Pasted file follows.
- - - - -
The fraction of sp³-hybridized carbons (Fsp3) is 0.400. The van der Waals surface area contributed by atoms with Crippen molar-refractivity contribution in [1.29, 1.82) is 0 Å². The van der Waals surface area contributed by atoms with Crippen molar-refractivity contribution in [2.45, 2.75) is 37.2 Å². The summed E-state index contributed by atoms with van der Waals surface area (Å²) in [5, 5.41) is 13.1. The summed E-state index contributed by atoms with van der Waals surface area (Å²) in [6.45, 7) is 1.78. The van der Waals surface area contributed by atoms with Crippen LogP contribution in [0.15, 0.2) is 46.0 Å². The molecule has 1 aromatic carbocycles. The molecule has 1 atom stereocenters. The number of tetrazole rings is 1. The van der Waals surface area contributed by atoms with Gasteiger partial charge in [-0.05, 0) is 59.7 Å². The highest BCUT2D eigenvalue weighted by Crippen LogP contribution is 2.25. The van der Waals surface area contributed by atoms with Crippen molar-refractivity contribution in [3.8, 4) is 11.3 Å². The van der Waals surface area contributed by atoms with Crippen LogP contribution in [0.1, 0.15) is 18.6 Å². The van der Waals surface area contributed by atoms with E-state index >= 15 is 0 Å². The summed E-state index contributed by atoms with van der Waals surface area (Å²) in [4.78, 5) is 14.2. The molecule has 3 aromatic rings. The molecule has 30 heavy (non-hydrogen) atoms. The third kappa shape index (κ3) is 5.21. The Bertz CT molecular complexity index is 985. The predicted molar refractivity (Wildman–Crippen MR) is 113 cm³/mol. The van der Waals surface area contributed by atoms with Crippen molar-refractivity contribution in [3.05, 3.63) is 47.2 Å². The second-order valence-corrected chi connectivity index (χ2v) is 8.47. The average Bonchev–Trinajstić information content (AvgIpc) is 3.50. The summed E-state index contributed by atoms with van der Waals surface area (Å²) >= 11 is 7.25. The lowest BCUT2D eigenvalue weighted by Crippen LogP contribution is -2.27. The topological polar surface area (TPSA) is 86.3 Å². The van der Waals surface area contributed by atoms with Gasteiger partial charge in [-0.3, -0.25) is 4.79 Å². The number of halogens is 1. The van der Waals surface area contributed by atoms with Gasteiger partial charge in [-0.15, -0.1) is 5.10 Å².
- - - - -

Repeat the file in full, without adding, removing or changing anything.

The fraction of sp³-hybridized carbons (Fsp3) is 0.400. The van der Waals surface area contributed by atoms with Crippen molar-refractivity contribution in [1.29, 1.82) is 0 Å². The van der Waals surface area contributed by atoms with Crippen molar-refractivity contribution in [2.45, 2.75) is 37.2 Å². The summed E-state index contributed by atoms with van der Waals surface area (Å²) in [5, 5.41) is 13.1. The summed E-state index contributed by atoms with van der Waals surface area (Å²) in [6.45, 7) is 1.78. The van der Waals surface area contributed by atoms with Crippen LogP contribution in [0.15, 0.2) is 46.0 Å². The molecule has 1 aromatic carbocycles. The molecule has 1 atom stereocenters. The number of tetrazole rings is 1. The van der Waals surface area contributed by atoms with Gasteiger partial charge in [-0.05, 0) is 59.7 Å². The highest BCUT2D eigenvalue weighted by Crippen LogP contribution is 2.25. The van der Waals surface area contributed by atoms with Crippen molar-refractivity contribution in [3.8, 4) is 11.3 Å². The van der Waals surface area contributed by atoms with Crippen LogP contribution in [0.1, 0.15) is 18.6 Å². The van der Waals surface area contributed by atoms with E-state index >= 15 is 0 Å². The summed E-state index contributed by atoms with van der Waals surface area (Å²) in [4.78, 5) is 14.2. The molecule has 3 aromatic rings. The molecule has 30 heavy (non-hydrogen) atoms. The third kappa shape index (κ3) is 5.21. The Bertz CT molecular complexity index is 985. The predicted molar refractivity (Wildman–Crippen MR) is 113 cm³/mol. The van der Waals surface area contributed by atoms with Crippen molar-refractivity contribution in [3.05, 3.63) is 47.2 Å². The second-order valence-corrected chi connectivity index (χ2v) is 8.47. The average Bonchev–Trinajstić information content (AvgIpc) is 3.50. The summed E-state index contributed by atoms with van der Waals surface area (Å²) >= 11 is 7.25. The lowest BCUT2D eigenvalue weighted by Crippen LogP contribution is -2.27. The topological polar surface area (TPSA) is 86.3 Å². The van der Waals surface area contributed by atoms with Gasteiger partial charge in [-0.3, -0.25) is 4.79 Å². The number of halogens is 1. The van der Waals surface area contributed by atoms with Gasteiger partial charge in [-0.15, -0.1) is 5.10 Å².